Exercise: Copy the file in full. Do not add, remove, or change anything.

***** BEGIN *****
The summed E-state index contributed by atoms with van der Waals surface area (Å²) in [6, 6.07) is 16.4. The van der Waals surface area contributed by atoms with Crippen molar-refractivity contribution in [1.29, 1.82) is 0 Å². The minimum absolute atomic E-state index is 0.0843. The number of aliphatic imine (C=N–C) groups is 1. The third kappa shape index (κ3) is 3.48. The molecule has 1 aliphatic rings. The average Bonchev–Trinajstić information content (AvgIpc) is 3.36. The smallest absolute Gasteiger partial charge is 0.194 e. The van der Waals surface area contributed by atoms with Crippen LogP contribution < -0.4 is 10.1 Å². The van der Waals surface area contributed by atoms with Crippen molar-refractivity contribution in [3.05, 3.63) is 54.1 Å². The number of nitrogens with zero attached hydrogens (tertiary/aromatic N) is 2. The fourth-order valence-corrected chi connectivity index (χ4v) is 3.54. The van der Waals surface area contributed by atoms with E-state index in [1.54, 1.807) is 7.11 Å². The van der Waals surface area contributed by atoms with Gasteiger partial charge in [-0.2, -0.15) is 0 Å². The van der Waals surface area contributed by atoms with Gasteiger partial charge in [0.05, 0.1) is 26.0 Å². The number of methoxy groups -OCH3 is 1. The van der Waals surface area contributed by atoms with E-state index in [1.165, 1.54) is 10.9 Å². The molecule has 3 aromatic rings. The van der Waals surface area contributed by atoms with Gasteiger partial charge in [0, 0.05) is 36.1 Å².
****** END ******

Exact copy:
The summed E-state index contributed by atoms with van der Waals surface area (Å²) in [6, 6.07) is 16.4. The van der Waals surface area contributed by atoms with Crippen molar-refractivity contribution in [1.29, 1.82) is 0 Å². The minimum absolute atomic E-state index is 0.0843. The number of aliphatic imine (C=N–C) groups is 1. The third kappa shape index (κ3) is 3.48. The molecule has 1 aliphatic rings. The average Bonchev–Trinajstić information content (AvgIpc) is 3.36. The smallest absolute Gasteiger partial charge is 0.194 e. The van der Waals surface area contributed by atoms with Crippen LogP contribution < -0.4 is 10.1 Å². The van der Waals surface area contributed by atoms with Crippen molar-refractivity contribution in [3.05, 3.63) is 54.1 Å². The number of nitrogens with zero attached hydrogens (tertiary/aromatic N) is 2. The fourth-order valence-corrected chi connectivity index (χ4v) is 3.54. The van der Waals surface area contributed by atoms with E-state index in [1.54, 1.807) is 7.11 Å². The van der Waals surface area contributed by atoms with Gasteiger partial charge in [-0.2, -0.15) is 0 Å². The van der Waals surface area contributed by atoms with Gasteiger partial charge in [0.05, 0.1) is 26.0 Å². The number of methoxy groups -OCH3 is 1. The van der Waals surface area contributed by atoms with E-state index in [1.165, 1.54) is 10.9 Å². The molecule has 3 aromatic rings. The van der Waals surface area contributed by atoms with Gasteiger partial charge in [0, 0.05) is 36.1 Å².